A new NDARC (National Drug and Alcohol Research Centre -Australia) study found that deaths related to methamphetamine doubled in seven years between 2009 and 2015. The death toll for methamphetamines has doubled in Australia between 2009 and 2015, according to new research revealing a staggering rate of deaths by heart disease and violent suicides among users. Overdose accounted for 43 per cent of methamphetamine-related deaths, found the analysis of 1649 deaths from the national Coronial Information System (NCIS).

There appears in New Zealand which as general rules trends to replicate Australian trends, little work regarding correlation of those killed by users of meth while under the influence (whether with intention or via an accident), its impact on the GDP/Mortlity index (as gdp falls a 1% studies show it reduce average mortality by 1% %).

This is in contrast to research done in relation to death attributable to other drugs alcohol, opiates, and tobacco (8000+) and cannabis (2) consumed in New Zealand.

Yet direct deaths (over doses) are known to have tripled with seven recorded in 2015 to 21 in 2018. The spike coincides with cheaper ‘P”, which is also more available to users, particularly in Auckland, Wellington and Waikato.

The Royal Australian New Zealand School of Psychiatry study ‘Recognising and addressing the harmful mental health impacts of methamphetamine use’ states the rates of death in people using methamphetamine doubled in Australia between 2009 and 2015, and death rates from suicide are substantially higher in the New Zealand population, with estimates that suicide comprised 18% of all methamphetamine deaths for both nations. That a range of “other salient physical health harms” include cardiovascular risks, increased risk of stroke, and the risk of potential nerve related disease. It does not address the issue of death in non users triggered by action of user (such as contaminating houses, car accidents, assaults and murders). In 2019 their were 685 suicides in New Zealand (The suicide rate in New Zealand is 13.01 deaths per 100,000 people), meaning around 125 of those can be linked to meth use in this nation. The economic cost of each suicide is put at $448,250, and the non-economic cost at $2,483,000 meaning meth suicides alone cost the nation more than 3 billion dollars or 1.5% of the nations GDP. Covid 19 by comparison cost between 15-30 billion based on GDP down turn and Reserve bank estimations

Further the estimated bill from suicide (based on the Royal Australian New Zealand School of Psychiatry findings) are worry for they demonstrate just how far off base the national New Zealand Drug Harm Index index is which found amphetamine-type drugs, including meth, cost $364.2m in social harm during the 2015 financial year. That the personal impact – effect on physical health, psychological well being and personal wealth – cost a total of $256.4m. While the cost to the public incurred by crime, injury to others and loss of taxes – was calculated to be $91.4m and the cost of intervention for amphetamine users – healthcare, education and law enforcement – cost the country $16.4m during the 2015 financial year, the Drug Harm Index found. Those figures are based on seizure which represent officially 1/3 of all meth (or precursors) thought to enter New Zealand but which official states is probably only 10% of the true figure.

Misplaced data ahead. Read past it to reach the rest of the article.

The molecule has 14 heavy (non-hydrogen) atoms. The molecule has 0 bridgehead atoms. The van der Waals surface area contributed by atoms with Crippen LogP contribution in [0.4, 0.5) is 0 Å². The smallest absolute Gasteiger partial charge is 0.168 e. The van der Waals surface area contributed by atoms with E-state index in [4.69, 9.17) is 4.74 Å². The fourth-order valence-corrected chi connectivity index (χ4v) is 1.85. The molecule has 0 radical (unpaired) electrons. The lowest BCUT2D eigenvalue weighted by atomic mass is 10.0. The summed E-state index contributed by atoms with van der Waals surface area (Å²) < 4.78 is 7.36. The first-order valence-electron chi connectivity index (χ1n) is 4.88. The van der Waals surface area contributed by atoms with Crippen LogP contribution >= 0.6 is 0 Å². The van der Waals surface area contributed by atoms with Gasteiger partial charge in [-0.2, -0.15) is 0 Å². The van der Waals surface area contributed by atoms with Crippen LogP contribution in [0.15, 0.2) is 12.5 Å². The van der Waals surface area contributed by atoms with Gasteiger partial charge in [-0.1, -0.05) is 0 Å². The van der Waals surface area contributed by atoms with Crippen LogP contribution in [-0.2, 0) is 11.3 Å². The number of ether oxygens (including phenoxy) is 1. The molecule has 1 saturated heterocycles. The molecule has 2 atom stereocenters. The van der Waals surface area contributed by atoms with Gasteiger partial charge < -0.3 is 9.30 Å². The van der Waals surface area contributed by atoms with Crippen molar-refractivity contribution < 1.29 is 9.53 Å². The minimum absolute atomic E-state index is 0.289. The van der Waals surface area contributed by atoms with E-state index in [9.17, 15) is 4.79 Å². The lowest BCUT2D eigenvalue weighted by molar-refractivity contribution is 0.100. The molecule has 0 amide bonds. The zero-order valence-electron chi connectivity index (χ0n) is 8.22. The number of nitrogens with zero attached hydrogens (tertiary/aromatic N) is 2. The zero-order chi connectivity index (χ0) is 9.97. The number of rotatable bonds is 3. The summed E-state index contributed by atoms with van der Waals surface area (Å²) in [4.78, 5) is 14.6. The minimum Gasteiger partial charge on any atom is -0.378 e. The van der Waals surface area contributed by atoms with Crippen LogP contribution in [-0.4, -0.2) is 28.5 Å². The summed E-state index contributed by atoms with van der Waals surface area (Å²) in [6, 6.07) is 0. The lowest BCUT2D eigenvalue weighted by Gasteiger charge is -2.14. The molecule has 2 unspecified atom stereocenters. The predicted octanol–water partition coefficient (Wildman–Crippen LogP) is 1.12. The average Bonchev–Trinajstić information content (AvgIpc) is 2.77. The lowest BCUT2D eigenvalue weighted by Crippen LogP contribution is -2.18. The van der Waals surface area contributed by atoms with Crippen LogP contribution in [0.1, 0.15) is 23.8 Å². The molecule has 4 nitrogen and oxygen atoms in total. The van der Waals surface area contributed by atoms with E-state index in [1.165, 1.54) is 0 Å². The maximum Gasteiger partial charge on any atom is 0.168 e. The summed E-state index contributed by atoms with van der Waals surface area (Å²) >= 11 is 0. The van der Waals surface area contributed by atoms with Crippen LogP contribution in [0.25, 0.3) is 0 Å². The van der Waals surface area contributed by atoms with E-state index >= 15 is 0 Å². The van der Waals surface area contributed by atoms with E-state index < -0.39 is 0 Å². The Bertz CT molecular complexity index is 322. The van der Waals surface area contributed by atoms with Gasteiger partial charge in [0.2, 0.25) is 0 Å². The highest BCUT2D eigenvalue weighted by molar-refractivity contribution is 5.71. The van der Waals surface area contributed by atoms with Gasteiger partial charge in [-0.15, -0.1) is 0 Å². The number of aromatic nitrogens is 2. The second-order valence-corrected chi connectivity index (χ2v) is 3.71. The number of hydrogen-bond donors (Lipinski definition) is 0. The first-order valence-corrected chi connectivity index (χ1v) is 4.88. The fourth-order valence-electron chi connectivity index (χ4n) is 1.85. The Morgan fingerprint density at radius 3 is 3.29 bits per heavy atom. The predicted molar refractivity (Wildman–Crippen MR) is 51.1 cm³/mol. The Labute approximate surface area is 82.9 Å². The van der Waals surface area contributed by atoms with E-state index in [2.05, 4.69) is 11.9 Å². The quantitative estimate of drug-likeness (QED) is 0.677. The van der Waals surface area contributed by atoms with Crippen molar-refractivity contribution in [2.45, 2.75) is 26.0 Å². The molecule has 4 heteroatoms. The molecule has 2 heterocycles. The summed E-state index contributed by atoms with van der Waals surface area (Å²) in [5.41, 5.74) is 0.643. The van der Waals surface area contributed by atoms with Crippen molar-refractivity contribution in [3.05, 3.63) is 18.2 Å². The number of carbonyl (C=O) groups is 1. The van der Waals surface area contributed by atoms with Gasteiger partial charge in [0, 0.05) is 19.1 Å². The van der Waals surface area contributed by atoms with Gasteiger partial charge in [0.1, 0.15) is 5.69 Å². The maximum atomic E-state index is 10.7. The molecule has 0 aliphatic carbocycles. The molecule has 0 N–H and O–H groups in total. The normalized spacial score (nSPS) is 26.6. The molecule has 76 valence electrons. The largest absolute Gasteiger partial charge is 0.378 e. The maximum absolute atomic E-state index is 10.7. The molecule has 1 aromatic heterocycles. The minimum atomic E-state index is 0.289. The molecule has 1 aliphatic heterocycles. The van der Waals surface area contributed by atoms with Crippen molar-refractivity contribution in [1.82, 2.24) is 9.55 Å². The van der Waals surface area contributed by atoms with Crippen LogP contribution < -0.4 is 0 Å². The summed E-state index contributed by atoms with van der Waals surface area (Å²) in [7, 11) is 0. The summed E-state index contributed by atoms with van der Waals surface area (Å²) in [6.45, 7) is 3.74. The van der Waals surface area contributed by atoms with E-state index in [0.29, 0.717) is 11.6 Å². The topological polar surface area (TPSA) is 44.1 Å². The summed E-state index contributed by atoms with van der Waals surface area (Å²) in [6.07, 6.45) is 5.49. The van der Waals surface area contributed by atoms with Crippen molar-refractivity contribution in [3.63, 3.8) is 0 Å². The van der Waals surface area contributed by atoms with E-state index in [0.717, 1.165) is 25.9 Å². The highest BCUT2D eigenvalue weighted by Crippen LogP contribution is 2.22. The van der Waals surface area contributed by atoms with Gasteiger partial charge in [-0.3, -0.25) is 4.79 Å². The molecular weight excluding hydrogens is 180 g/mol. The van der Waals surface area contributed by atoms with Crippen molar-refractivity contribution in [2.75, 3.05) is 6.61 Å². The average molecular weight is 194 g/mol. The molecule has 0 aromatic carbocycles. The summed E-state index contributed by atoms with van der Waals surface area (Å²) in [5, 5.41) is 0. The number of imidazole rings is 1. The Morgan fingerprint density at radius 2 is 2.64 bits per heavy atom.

A ministerial committee on drug policy (research was carried out by BERL and peer reviewed by experts from three universities) concluded at the start of the second wave of meth that, “the harm from drugs consumed in 2006 is substantial and that illicit drug seizures may have prevented approximately another third again of harm.” Presenting a $1.3 billon a year as the social costs of illicit drug use “nearly one per cent of New Zealand’s GDP” including the cost from drug-attributable health care and road smashes.

That study extends to all forms of illicit drugs. Yet again is an estimate based only on seized amounts and is believed to be exceptionally and over whelming conservative. Again the level of estimated suicide would seem to endorse that ‘off the record’ belief that the statistic represent just the tip of the known iceberg. A loose calculation is that including suicides Meth is costing NZ around ten – fifteen billion (the cost of the Christchurch earthquake) each year and is a social cost on par with Covid but lacking the same interest demonstrated by academics, politicians and pharmaceutical lobbyist keen to ride the Covid investment opportunity train.

.0003% of Kiwi have had a brush with Covid almost a third of middle-aged New Zealanders have tried methamphetamine at least once, according to the University of Otago. The study also found those who used methamphetamine at least weekly were between two and five times more likely to be involved in violence, whether it be as a victim or as the perpetrator, than those who had not used it at all. People who had used the drug once or twice were more than 60 per cent more likely to be involved in violence during the same time period they were using the drug, compared with non-users. The study was recently published in the Drug and Alcohol Dependence journal. Twenty-eight per cent of participants reported using methamphetamine at least once between the ages of 18 and 35 Professor Boden says.

Restricting the Gangs from legally having Guns will have as much impact as the war on drugs had in curbing drug usage.

Until we recognise that trusim the social cost of this drug, every bit a crisis as Covid, well mount up and little will change regardless how many laws are passed that have at their core the desire to create compliance with the status quo (doomed to simply create a world of haves and have nots) as opposing to affecting actual change for the better across the wider society for all. They must be responses that achieve much more than just being seen to do something. The root problem be it guns, covid or meth use, appears legislative bodies focused on creating laws that ‘seem to do good’ and fit preconceived public prejudices and appetites of expectation as opposed to implementing policies that address the root cause and don’t just deal with the symptoms of the plague in question.